Sunday, July 27, 2008

Number 473 - Alice In Chains

Number 473

Alice In Chains

"Man In The Box"

art by HeyKtupq
Blogspot is notorious for music fiends, so it was a nice surprise to come across "The Good, The Bad and The Unknown" which is well written,[yes, not like mine ~meh] the site also has a page 4 ranking [I'm suffering from rank envy] and full of really usefull information, for example: Alice In Chains, here the writer J Paul lists the "11 Best Songs by Alice In Chains" Drum roll please and pass me the envelope .....
1. Would? - Dirt
2. Rooster - Dirt
3. Nutshell - Jar of Flies
4. A Little Better - Last Action Hero OST
5. Man In The Box - Facelift
6. Sea Of Sorrow - Facelift
7. Right Turn - Sad ep
8. Heaven Beside You - Alice In Chains
9. Sickman - Dirt
10. Damn That River - Dirt
11. Brother - Sad ep
Thanks to [yes, I did RSS them]
When Alice in Chains' debut album, Facelift, was released in 1990, about a year before Nirvana's Nevermind, the thriving Seattle scene barely registered on the national musical radar outside of underground circles (although Soundgarden's major-label debut, Louder Than Love, was also released that year and brought them a Grammy nomination). That started to change when MTV jumped all over the video for "Man in the Box," giving the group a crucial boost and helping to pave the way for grunge's popular explosion toward the end of 1991. Although their dominant influences -- Black Sabbath, the Stooges -- were hardly unique on the Seattle scene, Alice in Chains were arguably the most metallic of grunge bands, which gave them a definite appeal outside the underground; all the same, the group's sinister, brooding, suffocating sound resembled little else gaining wide exposure on the 1990 hard rock scene.
need moose!
Neither hedonistic nor especially technically accomplished, Alice in Chains' songs were mostly slow, oppressive dirges with a sense of melody that was undeniable, yet which crept along over the murky sludge of the band's instrumental attack in a way that hardly fit accepted notions of what made hard rock catchy and accessible. Although some parts of Facelift sink into turgid, ponderous bombast (particularly over the erratic second half), and the lyrics are sometimes immature, the overall effect is fresh, exciting, and powerful. While Alice in Chains would go on to do better and more consistent work, Facelift was one of the most important records in establishing an audience for grunge and alternative rock among hard rock and heavy metal listeners, and with its platinum sales certification, it also made Alice in Chains the first Seattle band to break through to a wider, less exclusively underground audience. ~ [Steve Huey, All Music Guide]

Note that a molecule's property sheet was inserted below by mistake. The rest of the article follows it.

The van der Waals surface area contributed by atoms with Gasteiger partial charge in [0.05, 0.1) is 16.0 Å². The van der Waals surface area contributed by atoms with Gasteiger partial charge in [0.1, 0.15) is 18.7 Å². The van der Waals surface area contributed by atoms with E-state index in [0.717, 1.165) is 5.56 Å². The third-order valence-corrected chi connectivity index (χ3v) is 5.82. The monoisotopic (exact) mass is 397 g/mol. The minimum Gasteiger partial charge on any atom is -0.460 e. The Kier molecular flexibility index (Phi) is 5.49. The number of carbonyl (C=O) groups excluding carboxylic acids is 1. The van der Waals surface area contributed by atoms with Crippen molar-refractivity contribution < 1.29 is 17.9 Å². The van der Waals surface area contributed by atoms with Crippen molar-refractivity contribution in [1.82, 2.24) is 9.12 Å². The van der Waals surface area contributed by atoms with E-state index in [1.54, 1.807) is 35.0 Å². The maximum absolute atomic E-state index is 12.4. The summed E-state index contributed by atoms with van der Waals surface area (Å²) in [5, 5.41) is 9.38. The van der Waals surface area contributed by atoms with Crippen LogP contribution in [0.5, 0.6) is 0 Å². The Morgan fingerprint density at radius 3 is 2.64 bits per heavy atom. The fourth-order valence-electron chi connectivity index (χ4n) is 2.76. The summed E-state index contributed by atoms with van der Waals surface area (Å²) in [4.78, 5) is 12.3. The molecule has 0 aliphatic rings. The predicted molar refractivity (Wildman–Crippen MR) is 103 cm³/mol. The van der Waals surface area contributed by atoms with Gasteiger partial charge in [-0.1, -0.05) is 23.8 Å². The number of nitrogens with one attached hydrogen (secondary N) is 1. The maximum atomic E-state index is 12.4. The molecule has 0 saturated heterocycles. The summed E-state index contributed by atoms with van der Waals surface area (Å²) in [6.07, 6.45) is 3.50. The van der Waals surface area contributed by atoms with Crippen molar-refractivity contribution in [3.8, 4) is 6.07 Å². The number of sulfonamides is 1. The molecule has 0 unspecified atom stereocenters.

For Nirvana see Number 480
For Black Sabbath see Number 826 & #979
For The Stooges see Number 980
What does Rolling Stone think of Alice?
A metal band with an alternative-rock edge, Alice in Chains was among the biggest to emerge from the grunge scene that spawned Nirvana, Pearl Jam, and Soundgarden. The group's dark, bitter songs, laden with references to drug addiction and death, occupy a musical landscape somewhere between Metallica's dense head bangers and Pearl Jam's grinding anthems. Layne Staley formed Alice in Chains with an earlier lineup while still in high school. In 1987 he met Jerry Cantrell at the Music Bank, a notorious Seattle warehouse rehearsal space, and the two put together the newly christened Alice in Chains along with Cantrell cohorts Kinney and Starr. By 1989 the group had signed to Columbia Records, where it became the beneficiary of an aggressive promotion campaign that saw the release of a five-song promotional EP, We Die Young, and had the group opening for a range of disparate acts, including Iggy Pop and Poison. As a result, by September 1991, Face Lift (#42) had sold a half-million copies and featured the Grammy-nominated “Man in the Box.” A low-key and mostly acoustic EP, Sap, and a track in the Seattle youth culture movie Singles kept the band in the public eye between albums. ~ [Source:Rolling Stone - from The Rolling Stone Encyclopedia of Rock & Roll Simon & Schuster, 2001]
For Pearl Jam see Number 505
For more Pearl Jam visit MM Vol 1 #116
For Metallica see Number 484
For more Metallica visit MM Vol 1 #033 & MM Vol 2 #136
Rolling Stone magazine deemed their '473rd Song of all Time' was "Do Right Woman, Do Right Man" by Aretha Franklin. Aretha Franklin has appeared in The Definitive 1000 @ #563
Other songs with reference to Alice In Chains #505, #765, #975, #981
Rolling Stone Top 500 Songs ranked this song at Number (No way) and the Album ranked at (One grunge band too many)
This song has a crowbarred rating of 76.3 out of 108

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